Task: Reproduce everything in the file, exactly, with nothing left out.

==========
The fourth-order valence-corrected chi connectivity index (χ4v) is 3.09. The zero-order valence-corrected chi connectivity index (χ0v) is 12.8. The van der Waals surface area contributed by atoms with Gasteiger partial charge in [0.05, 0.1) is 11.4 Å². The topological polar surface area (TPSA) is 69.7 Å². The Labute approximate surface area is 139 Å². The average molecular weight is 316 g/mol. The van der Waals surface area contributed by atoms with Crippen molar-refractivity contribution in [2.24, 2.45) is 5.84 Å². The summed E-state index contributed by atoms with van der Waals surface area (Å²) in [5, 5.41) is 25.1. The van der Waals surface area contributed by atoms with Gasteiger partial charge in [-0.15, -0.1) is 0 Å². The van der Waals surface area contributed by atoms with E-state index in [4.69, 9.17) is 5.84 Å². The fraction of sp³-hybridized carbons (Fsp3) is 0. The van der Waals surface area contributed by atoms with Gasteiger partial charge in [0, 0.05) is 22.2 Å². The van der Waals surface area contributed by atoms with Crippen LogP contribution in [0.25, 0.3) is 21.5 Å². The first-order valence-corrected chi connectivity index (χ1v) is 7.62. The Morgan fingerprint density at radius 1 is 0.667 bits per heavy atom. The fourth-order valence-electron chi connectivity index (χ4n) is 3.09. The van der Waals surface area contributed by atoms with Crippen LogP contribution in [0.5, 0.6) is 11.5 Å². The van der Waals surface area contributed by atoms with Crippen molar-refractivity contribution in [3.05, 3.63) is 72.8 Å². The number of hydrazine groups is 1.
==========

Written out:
The fourth-order valence-corrected chi connectivity index (χ4v) is 3.09. The zero-order valence-corrected chi connectivity index (χ0v) is 12.8. The van der Waals surface area contributed by atoms with Gasteiger partial charge in [0.05, 0.1) is 11.4 Å². The topological polar surface area (TPSA) is 69.7 Å². The Labute approximate surface area is 139 Å². The average molecular weight is 316 g/mol. The van der Waals surface area contributed by atoms with Crippen molar-refractivity contribution in [2.24, 2.45) is 5.84 Å². The summed E-state index contributed by atoms with van der Waals surface area (Å²) in [5, 5.41) is 25.1. The van der Waals surface area contributed by atoms with Gasteiger partial charge in [-0.15, -0.1) is 0 Å². The van der Waals surface area contributed by atoms with E-state index in [4.69, 9.17) is 5.84 Å². The fraction of sp³-hybridized carbons (Fsp3) is 0. The van der Waals surface area contributed by atoms with Gasteiger partial charge in [0, 0.05) is 22.2 Å². The van der Waals surface area contributed by atoms with Crippen LogP contribution in [0.25, 0.3) is 21.5 Å². The first-order valence-corrected chi connectivity index (χ1v) is 7.62. The Morgan fingerprint density at radius 1 is 0.667 bits per heavy atom. The fourth-order valence-electron chi connectivity index (χ4n) is 3.09. The van der Waals surface area contributed by atoms with Crippen LogP contribution in [0.5, 0.6) is 11.5 Å². The van der Waals surface area contributed by atoms with Crippen molar-refractivity contribution in [3.05, 3.63) is 72.8 Å². The number of hydrazine groups is 1.